Geopolymer science has had a big rush in development and study in the last few years, and nowadays, many products exist and have a proven success track record; still, few people know this fantastic technology.
Looking at the number of research published and patents released recently, we can easily forecast an extensive use of Geopolymers shortly, either for building sector or industrial appliance.
Unfortunately, some product names recall Geopolymer science on the market but have nothing to share with it. Other producers prefer to hide the Geopolymer identity to preserve the "secret".
Moreover, scientists and researchers sometimes confuse Geopolymer terminology and associate it with other, very different technologies, such as alkali-activated materials.
So, what are geopolymers ?
The first idea that comes to mind for people dealing with concrete and mortars is that geopolymers replace Portland cement. This is partially correct and a limiting idea that leads to some product design and application mistakes.
According to French scientist Joseph Davidovits, who coined the term "Geopolymer", geopolymers are ceramic-like inorganic polymers produced at low temperatures.
What does it mean? First of all, they are polymers, like plastics. Approaching them from a cement expert or ceramist point of view is misleading, if not downright wrong. Inorganic means they consist of chains of mineral molecules, so, for example, geopolymer products do not burn.
You can obtain geopolymer mortars, resins, concretes, paints, composite fibre-reinforced materials, dental cement, and who knows what else from geopolymer chemistry.
From the past, the technology of the sustainable future.
Geopolymer chemistry was known in Antiquity and used to produce statues, manufactured goods, ceramics and buildings.
Researchers from the Geopolymer Institute found out that some ancient Roman concrete technology is indeed geopolymer mortar or concrete, and even the pyramids were built by casting a geopolymer product rather than moving stone blocks.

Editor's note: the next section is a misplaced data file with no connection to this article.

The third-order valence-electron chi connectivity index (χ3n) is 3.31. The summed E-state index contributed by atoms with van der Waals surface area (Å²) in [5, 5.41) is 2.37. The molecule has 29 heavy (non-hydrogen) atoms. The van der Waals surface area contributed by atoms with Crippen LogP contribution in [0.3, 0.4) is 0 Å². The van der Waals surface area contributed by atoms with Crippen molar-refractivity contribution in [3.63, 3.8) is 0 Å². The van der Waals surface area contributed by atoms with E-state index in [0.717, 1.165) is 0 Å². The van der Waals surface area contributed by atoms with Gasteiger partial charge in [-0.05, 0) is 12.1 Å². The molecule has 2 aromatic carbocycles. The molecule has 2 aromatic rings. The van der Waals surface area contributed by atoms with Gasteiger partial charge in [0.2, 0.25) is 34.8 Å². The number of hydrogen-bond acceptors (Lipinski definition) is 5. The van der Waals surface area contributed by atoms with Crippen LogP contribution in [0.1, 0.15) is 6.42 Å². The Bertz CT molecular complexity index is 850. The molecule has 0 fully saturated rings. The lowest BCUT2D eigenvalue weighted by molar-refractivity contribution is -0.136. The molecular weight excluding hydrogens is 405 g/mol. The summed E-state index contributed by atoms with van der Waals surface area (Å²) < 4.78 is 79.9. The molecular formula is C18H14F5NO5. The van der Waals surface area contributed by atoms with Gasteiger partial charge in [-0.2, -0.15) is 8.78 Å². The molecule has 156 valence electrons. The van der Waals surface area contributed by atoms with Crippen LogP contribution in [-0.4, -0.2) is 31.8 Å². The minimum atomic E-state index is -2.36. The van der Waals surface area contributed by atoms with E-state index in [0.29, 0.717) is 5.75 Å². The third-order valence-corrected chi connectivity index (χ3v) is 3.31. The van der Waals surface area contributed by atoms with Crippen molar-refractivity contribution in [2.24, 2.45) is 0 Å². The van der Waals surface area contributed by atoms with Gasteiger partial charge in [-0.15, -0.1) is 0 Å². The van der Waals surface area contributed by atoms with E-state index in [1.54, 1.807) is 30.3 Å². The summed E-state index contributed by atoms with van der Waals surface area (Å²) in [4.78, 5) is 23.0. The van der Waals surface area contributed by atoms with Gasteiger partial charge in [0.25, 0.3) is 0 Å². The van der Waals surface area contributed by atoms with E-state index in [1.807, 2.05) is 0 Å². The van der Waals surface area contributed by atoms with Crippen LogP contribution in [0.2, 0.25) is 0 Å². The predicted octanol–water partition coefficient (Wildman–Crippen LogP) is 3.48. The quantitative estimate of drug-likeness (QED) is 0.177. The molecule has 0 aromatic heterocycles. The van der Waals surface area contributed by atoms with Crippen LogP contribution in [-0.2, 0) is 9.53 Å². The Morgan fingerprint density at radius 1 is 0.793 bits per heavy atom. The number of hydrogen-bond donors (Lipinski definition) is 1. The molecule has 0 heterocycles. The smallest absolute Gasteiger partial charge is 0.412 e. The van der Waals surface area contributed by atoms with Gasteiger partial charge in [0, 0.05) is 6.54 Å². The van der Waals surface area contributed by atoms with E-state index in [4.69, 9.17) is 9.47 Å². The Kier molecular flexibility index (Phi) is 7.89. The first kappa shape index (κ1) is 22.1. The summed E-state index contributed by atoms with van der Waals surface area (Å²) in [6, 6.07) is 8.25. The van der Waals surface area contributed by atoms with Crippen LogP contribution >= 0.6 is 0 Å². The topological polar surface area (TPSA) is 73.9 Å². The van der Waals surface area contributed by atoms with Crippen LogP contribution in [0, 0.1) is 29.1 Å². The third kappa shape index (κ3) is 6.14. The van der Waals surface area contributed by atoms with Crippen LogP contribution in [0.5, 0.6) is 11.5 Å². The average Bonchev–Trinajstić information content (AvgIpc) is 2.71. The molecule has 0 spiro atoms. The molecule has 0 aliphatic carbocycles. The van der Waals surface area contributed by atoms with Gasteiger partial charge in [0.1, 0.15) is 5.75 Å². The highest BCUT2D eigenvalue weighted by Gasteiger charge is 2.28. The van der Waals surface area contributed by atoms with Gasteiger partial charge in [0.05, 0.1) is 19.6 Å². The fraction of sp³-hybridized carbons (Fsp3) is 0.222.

It sounds incredible and definitely not aligned with what we were thinking so far; anyway, more and more scientists are supporting this thesis nowadays.
Sustainability above all: Compared to Portland cement, geopolymers concretes, cement and mortars can save up to 80% CO2 emission. Also, durability is far superior: the emissions spent creating a geopolymer spread over many more years, pushing sustainability to the next level.
Fire and thermal shock behaviour: Geopolymers can withstand incredible thermal shocks without burning or releasing vapour or fumes. Heat resistance is more significant than Portland cement, with some products reaching over 1250 °C.
Geopolymers are resistant to any chemicals that are usually harmful to organic polymers. The resistance to sulphuric acid, chloride acid and basic substances is far superior to any Portland cement.
Mechanical resistance is comparable to the higher class of Portland cement mortars (class R4, following the norms of the European community). Geopolymers have the same strength and endurance than natural rock.
What geopolymers can do for the industry and building sector?
Here at Ecobeton, we developed the project Geoteria to overcome some limits of classical resins and mortars in harsh environments.
Organic resins have problems with high temperatures; when heated over 300°C - 400°C, they release toxic vapours and odours, if not even burn.
Cement mortars, even the refractory ones, do not resist thermal shock. Damage is guaranteed if a drop of liquid steel falls on a concrete floor.
Both resins and cements have unfinished business with the environment. Switching to a far more sustainable technology could be the first step to improving your business.
After years of study and collaboration with geopolymer scientists, we recently released a class of geopolymer resins and mortars.